Twenty-three men from the battalion died in the encounter – at least five were decorated for bravery. The Mexicans were winning, but for some unexplained reason, General Santa Anna suddenly withdrew his forces, ceding the victory to the Americans. Francisco Ollevides, the 80-year-old Dean of Saltillo’s historians, said sternly, “We don’t know what happened with Santa Anna, but one thing is certain – Mexico has never repaid its enormous debt to the Irish. After all, they gave their lives for Mexico.”
A year after Buena Vista, fortified by more deserters, the San Patricios helped defend the Churubusco convent against Gen. Winifred Scott’s advance into Mexico City. The Mexican soldiers, unable to withstand the gringos’ withering artillery fire, attempted to surrender. But each time they raised a white flag, Riley and his men pulled it down.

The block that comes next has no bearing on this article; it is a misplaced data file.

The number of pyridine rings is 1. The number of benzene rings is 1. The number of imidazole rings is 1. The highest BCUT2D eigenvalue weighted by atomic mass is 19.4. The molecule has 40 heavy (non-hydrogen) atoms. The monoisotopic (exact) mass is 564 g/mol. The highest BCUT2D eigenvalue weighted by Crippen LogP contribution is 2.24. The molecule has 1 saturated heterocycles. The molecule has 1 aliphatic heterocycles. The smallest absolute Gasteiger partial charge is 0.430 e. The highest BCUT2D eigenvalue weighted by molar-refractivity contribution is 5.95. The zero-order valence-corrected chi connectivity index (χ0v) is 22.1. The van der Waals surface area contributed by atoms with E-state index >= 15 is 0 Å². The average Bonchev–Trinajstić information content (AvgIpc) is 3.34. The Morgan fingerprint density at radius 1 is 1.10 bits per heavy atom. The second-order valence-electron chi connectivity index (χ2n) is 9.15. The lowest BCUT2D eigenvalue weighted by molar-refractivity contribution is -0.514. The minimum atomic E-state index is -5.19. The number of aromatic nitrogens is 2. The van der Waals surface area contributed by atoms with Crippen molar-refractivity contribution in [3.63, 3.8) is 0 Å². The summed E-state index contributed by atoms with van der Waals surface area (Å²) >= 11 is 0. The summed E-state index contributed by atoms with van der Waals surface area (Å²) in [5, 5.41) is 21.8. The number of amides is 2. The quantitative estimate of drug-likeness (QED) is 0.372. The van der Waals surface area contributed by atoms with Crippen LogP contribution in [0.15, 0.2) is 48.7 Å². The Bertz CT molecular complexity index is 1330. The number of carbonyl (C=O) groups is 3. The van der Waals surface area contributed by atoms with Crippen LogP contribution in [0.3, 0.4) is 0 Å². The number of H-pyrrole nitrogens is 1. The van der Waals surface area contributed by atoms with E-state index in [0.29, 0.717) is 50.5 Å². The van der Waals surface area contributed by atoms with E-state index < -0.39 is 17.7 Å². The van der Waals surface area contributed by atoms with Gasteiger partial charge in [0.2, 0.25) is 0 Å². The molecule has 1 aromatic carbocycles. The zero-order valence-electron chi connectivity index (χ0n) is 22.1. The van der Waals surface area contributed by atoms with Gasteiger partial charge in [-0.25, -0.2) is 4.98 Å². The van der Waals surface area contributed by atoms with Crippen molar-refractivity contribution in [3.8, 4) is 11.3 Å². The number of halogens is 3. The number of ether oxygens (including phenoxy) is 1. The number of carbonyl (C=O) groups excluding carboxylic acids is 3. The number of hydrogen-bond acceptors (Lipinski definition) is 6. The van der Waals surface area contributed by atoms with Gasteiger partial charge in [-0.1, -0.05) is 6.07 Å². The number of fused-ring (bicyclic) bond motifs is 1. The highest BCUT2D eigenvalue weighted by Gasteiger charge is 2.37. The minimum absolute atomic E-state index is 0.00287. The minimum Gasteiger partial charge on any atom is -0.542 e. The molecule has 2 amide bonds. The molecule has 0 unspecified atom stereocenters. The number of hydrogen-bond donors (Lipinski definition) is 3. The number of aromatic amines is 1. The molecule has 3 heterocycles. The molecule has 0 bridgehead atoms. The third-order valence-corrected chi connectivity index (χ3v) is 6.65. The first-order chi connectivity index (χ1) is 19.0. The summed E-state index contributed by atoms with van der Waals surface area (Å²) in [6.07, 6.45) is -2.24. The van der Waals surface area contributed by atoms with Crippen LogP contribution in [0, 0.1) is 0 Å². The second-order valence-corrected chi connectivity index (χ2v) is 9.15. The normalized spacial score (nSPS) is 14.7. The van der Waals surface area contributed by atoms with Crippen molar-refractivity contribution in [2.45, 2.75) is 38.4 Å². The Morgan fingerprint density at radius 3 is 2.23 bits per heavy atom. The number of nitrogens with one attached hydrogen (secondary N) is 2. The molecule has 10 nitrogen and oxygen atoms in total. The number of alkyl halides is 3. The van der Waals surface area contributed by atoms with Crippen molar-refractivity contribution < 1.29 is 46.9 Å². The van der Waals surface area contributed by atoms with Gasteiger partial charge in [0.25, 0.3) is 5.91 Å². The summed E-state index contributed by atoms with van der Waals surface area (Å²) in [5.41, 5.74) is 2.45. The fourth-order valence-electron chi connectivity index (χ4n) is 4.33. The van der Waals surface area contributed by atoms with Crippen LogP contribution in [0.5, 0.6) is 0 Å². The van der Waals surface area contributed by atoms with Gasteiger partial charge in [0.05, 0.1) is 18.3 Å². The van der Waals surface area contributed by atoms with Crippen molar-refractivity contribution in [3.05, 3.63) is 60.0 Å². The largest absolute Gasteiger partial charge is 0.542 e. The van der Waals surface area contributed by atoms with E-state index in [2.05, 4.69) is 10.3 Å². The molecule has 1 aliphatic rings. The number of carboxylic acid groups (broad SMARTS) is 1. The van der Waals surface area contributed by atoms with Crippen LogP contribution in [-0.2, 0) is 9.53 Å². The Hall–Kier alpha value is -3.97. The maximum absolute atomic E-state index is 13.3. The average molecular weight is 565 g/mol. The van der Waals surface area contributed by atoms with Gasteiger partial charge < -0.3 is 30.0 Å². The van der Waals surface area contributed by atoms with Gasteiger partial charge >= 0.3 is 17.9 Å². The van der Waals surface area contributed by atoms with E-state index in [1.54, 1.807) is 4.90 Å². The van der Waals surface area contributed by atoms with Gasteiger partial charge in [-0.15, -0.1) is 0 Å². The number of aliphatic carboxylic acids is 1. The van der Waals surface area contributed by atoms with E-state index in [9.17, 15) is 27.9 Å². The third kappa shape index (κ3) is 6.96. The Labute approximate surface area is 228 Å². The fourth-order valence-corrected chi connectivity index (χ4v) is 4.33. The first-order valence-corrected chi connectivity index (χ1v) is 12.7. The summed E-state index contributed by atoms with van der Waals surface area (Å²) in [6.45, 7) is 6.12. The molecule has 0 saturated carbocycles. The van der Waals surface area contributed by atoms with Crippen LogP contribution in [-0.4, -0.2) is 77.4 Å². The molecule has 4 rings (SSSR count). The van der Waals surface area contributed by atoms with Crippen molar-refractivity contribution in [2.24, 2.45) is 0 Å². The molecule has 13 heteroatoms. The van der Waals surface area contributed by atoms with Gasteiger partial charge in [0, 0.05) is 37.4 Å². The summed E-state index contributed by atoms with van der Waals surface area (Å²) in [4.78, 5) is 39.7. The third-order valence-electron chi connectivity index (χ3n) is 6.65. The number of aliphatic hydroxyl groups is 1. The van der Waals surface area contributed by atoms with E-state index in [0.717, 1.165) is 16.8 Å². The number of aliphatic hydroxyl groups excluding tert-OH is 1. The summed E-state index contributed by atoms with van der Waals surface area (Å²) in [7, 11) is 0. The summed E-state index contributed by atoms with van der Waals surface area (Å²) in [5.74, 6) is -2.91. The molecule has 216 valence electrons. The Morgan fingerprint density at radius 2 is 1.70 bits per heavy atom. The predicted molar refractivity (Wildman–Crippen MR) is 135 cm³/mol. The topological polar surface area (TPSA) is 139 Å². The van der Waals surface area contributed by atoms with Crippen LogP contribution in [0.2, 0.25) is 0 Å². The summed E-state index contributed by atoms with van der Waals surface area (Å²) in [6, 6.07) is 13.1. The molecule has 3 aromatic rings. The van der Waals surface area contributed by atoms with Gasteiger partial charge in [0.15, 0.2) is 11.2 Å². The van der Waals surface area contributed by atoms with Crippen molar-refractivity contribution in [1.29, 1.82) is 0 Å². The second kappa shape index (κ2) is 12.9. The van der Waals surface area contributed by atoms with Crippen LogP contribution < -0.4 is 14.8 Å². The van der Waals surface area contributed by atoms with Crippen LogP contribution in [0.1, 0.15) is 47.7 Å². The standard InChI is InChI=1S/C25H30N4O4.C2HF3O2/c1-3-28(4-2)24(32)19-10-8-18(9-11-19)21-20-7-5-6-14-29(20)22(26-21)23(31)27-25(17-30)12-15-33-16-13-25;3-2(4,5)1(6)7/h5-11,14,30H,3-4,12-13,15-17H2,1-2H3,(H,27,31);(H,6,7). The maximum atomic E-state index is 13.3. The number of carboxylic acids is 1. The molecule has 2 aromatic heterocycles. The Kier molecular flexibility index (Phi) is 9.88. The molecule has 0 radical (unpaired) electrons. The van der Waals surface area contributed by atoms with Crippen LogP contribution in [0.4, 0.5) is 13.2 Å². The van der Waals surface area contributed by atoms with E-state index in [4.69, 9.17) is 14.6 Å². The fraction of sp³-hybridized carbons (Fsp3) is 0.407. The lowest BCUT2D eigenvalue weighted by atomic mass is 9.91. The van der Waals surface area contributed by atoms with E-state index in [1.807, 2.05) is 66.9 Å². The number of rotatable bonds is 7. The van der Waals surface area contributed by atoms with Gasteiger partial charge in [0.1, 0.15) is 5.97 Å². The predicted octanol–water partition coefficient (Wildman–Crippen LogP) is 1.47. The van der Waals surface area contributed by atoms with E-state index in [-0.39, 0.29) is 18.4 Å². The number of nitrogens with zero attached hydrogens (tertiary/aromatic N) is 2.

CAPTURE AND PUNISHMENT
Later Gen. Antonio Lopez de Santa Anna insisted that if he’d had a few hundred more men like those of the Foreign Legion of San Patricio, he might have won the war. When the convent / fortress fell, scores of San Patricios lay dead. Eighty-five were captured and 72 underwent trial at two separate court martials. Gen. Scott authorized capital punishment for 50 prisoners, pardoned five men, and reduced 15 sentences, including John Riley’s, from hanging to branding and whiplashing, since they had deserted before war was declared.
Historians recount that during their trials none of the San Patricios gave ideological or religious reasons for deserting, blaming their actions instead on drink or coercion by the Mexican army. But these scholars fail to explain both the nature of their legal defense and the kinds of testimony the court would permit. Peadar Kirby notes in his book Ireland and Latin America that the defendants were obviously trying “to make desertion less of a crime than it might appear.”